Gardeners, landscapers and horticulturists should give a collective green thumbs down to peat strip-mined from the vulnerable Alfred Bog, an activity endangering rare species, destroying wildlife habitat, and draining the local water table.
So says a loose citizens' coalition calling itself the Bog Angels which has branded as chief culprit Mordugno-Hortibec Inc. which runs one of the most extensive peat mining operations in the area. The company's garden peat products are sold under the brand name Super Mix.
But Pierre Mercier, planning director for the United Counties of Prescott and Russell, said the company in question is one of the more responsible among about a dozen extractors and operates outside the official 9,000-acre bog.
In fact, Mercier added, all extractors are prohibited from working the bog under restrictions imposed by the townships of Nation and Alfred-Plantagenet. He said Prescott-Russell is one of the few jurisdictions in the province where extractors have been operating in sensitive wetlands.
Angel Ian Hepburn countered that the size of the true bog is in dispute. His group maintains it's at least 10,500 acres which would rope in Mordugno-Hortibec and several other peat miners. He said the 9,000-acre figure was arbitrarily set and, even if it were accepted, provisions for a 120-metre buffer, water-taking restrictions and other guidelines not now being enforced should prevent most mining.
Hepburn said the discrepancy arises from the fact his group wants to terminate all peat mining on sensitive wetlands within the counties while Mercier is attempting to work with extractors to preserve the industry under tighter controls.
Fearing a future crack down on their activities, the extractors have gone to the Ontario Municipal Board to protest limitations contained in the counties draft official plan which has led to three days of mediation at l'Orignal beginning June 21.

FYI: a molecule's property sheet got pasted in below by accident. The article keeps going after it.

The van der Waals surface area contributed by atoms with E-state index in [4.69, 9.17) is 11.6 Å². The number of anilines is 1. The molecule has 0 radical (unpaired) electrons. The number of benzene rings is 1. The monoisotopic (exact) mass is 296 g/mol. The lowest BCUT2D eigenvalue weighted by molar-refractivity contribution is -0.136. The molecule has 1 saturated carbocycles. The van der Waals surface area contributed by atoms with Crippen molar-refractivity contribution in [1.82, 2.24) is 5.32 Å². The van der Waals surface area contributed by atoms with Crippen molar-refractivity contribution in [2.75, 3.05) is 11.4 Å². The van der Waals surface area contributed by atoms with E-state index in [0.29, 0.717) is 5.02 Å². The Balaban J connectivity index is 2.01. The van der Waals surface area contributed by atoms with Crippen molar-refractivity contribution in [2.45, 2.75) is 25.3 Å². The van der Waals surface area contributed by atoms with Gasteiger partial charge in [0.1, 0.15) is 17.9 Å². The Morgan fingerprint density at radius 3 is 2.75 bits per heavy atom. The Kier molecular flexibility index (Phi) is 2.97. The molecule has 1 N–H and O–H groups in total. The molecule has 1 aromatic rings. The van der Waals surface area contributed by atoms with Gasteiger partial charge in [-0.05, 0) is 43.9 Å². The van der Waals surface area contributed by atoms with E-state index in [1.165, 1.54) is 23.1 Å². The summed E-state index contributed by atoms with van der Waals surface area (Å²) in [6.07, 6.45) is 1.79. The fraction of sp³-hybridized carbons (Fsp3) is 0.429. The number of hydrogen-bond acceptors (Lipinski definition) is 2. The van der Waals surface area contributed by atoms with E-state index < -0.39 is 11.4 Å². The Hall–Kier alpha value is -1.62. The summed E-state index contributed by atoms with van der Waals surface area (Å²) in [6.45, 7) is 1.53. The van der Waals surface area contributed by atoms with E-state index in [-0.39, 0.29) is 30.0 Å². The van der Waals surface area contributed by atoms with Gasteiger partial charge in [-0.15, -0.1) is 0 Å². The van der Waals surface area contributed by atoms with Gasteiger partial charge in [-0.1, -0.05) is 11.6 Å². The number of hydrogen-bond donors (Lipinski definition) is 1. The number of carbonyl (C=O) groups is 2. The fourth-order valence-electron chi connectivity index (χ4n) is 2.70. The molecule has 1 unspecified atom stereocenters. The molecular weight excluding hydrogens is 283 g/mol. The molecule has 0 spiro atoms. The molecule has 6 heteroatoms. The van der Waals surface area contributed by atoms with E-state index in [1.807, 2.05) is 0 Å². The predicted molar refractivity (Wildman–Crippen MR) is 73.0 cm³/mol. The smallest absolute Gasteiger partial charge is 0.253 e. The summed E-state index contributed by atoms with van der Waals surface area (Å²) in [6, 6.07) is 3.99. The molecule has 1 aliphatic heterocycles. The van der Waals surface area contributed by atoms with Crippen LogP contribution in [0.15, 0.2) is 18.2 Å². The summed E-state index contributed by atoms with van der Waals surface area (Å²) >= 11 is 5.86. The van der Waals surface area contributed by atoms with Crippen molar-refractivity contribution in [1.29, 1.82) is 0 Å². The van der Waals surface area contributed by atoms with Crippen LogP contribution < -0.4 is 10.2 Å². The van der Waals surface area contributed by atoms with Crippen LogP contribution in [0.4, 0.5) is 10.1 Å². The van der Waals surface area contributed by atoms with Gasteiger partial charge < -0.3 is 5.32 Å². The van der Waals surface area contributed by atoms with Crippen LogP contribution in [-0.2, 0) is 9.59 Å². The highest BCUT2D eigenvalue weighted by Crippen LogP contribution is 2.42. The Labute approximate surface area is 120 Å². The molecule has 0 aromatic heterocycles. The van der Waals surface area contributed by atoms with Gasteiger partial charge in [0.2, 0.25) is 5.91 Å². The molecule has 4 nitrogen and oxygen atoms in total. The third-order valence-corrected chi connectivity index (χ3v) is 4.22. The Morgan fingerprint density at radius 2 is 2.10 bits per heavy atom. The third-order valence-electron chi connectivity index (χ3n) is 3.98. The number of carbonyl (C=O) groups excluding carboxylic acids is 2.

The Angels' advisory against strip-mined peat was issued in a news release under the heading "Save the Alfred Bog". It points out that natural peat is extracted though the environmentally unfriendly process of draining and clearing wetland and that gardening substitutes are available including compost, coconut fiber and certified peat.
In general, the advisory points out, the manner in which peat is extracted in the Alfred Bog is in violation of the preservation and reclamation policy of the Canadian Sphagnum Peat Moss Association. That includes leaving buffer zones of original vegetation and a layer of peat below harvesting levels to encourage rapid re-growth.
Home to moose, rare orchids and other interesting flora and fauna, the bog has for years been a war zone between property owners, environmentalists, municipal planners, government agencies, commercial extractors and politicians.
For example, area property owner and Bog Angel Peter Pascal recently erected a sign on his property condemning a peat extractor and Nation Township for making his life miserable by disrupting his peace and tranquillity.
Pascal claims the commercial extraction activities of his neighbour are occurring illegally on rural land zoned RU1 which permits agricultural use adjacent to his own 100 acres. Not only is Pascal fed up with the noise, dust and vibration caused by the activities, he's concerned about the impact of the peat removal on the sensitive area ecology.
The continuous passage of large dump trucks, the use of steam shovels and the operation of a screening plant do not suggest an agricultural use nor does it appear to reflect any other type of use in an RU1 zone, Pascal said, estimating that 50 tractor trailers a day go by his door during peak season. He said most of the truckloads of peat are headed to Quebec where most extractors live and keep their offices.
Nation Township council has asked the Prescott-Russell planning department to draft for it a new comprehensive zoning bylaw which will address peat extraction and its impact on abutting property owners.
The Nation administration is also considering other tools to ensure such activities are more closely controlled including an anti-noise bylaw and a restricted hours of operation bylaw.
Mercier suggested peat extracting should be controlled in much the same way as the sand and aggregate industry which is kept in check both by provincial legislation and municipal bylaws.